Global Health Asia-Pacific Special Issue | Page 56

Our HomeConnect has been providing home-based services which traditionally would have been performed in a hospital setting , such as physiotherapy , rehabilitation , wound care , and nursing care . in the coming months with more airlines resuming their flights , vaccination programmes , travellers ’ confidence , and an increase in health promotional activities and roadshows . COVID-19 has certainly made people more aware of their own health and take control of their wellness .
Q . The disruption caused by the pandemic led many healthcare providers to ramp up their skills in telemedicine as many patients preferred doing a video consultation . Do you think this is a trend that will continue in the future ? Bryan Lin : One of the silver linings that came out of the pandemic is the accelerated adoption rate of digital health for the healthcare industry . SJMC houses our own telemedicine service , known as Teleconnect Centre for medical enquiries as well as our Telehealth Plus , where virtual consultations and follow-ups can be done .
I am confident that this trend will continue , and the possibilities are endless . Consumers can now have choices to access healthcare through digitally enabled service or in-person service . I think digitally savvy consumers will opt for options that allow them to access healthcare remotely from the comfort of their homes or wherever they are , while there are still some groups of people who prefer to access healthcare physically . The future is probably a hybrid approach .
Q . During the pandemic , Ramsay Sime Darby Healthcare offered virtual consultations for general health screening , physiotherapy , occupational and speech therapists as well as clinical psychologists and dietitians . Are you still seeing a high number of patients opting for telemedicine services even if the health crisis sparked by COVID-19 is now under control ? If yes , what are the most popular services and are they popular among local or international patients ? Bryan Lin : Over the last few months , we have seen a lower utilisation of such virtual consultations as movements are now possible . However , we are happy to see that home health service is picking up . There appear to be more patients who are more comfortable seeking medical treatment from the comfort of their own homes . Our HomeConnect has been providing homebased services which traditionally would have been performed in a hospital setting , such as physiotherapy , rehabilitation , wound care , and nursing care .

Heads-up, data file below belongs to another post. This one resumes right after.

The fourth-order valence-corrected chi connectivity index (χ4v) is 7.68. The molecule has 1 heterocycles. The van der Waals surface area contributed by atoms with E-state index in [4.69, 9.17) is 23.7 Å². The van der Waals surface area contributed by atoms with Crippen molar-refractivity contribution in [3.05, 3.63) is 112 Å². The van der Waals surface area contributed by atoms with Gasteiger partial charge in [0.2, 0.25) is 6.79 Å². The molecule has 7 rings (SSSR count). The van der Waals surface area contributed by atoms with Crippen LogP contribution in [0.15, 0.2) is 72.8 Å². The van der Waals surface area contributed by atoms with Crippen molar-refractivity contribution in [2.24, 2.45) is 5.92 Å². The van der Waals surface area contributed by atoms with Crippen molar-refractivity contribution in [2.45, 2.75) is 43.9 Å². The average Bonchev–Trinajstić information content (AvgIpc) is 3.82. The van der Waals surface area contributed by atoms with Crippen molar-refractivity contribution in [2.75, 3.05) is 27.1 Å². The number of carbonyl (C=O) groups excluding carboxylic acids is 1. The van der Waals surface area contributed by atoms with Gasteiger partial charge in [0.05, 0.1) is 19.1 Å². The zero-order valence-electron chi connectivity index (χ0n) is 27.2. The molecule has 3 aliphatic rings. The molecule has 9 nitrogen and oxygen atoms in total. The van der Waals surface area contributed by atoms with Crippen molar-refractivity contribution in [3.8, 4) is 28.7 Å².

Q . Association of Private Hospitals president Datuk Dr Kuljit Singh said the government should offer private hospitals that treat medical tourists some tax incentives to boost the sector . What ’ s your take on this issue and what types of tax incentives do you think would work ? Bryan Lin : We are fortunate that in Malaysia our government is encouraging the private sector to ramp up their marketing activities to attract patients from abroad . Tax incentives are currently available for private hospitals who actively treat health tourists . I think that the private sector can also benefit from tax allowances that help private hospitals cover both direct operational costs incurred in promotional activities and capital expenditures in technology to elevate the experience of our health tourists and bring our healthcare services closer to their homes .
Q . Are there other incentives or similar measures that could boost the sector ? Bryan Lin : One initiative that our government can look at is nursing personnel . Malaysia is facing a major challenge in talent development and retention as some countries offer better salaries , incentives , and benefits to attract our nurses . For example , the Singapore government has clearly stated that it plans to aggressively ramp up its foreign nurse recruitment plans by targeting 4,000 nurses from abroad by the end of 2023 . We will need to proactively take measures to tackle this potential attrition . While we will do our best to offer higher wages and other incentives , we certainly hope that our economy will improve further so that our currency can be strengthened .
At the same time , another measure to help the industry would be to allow hospitals to recruit foreign nurses . This would certainly help lessen the burden on the existing workforce and counter the attrition rate of Malaysian nurses leaving for other countries . Tackling the manpower shortages would help lighten the workload for us to better serve and support the medical tourism agenda of the government .
Q . Are there any important lessons that healthcare providers should learn from the pandemic in order to make the healthcare system in Malaysia better prepared for the emergence of new infectious diseases and to make the health travel industry more resilient during health crises ? Bryan Lin : The pandemic has certainly helped many of us look at things differently . Some of the lessons would be : 1 . The importance of infection control and faster response as this is key to curbing infectious diseases
2 . Better mechanical and electrical systems to manage infectious diseases
3 . Better isolation infrastructure and precautions outside the building
4 . Purpose built isolation unit within the hospital to better contain and manage infectious diseases 5 . Better IT technology to communicate and consult with patients 6 . Current laws / regulations need to be reviewed to be more business friendly and encourage the use of digital technology
54 ISSUE 6 | 2022 GlobalHealthAsiaPacific . com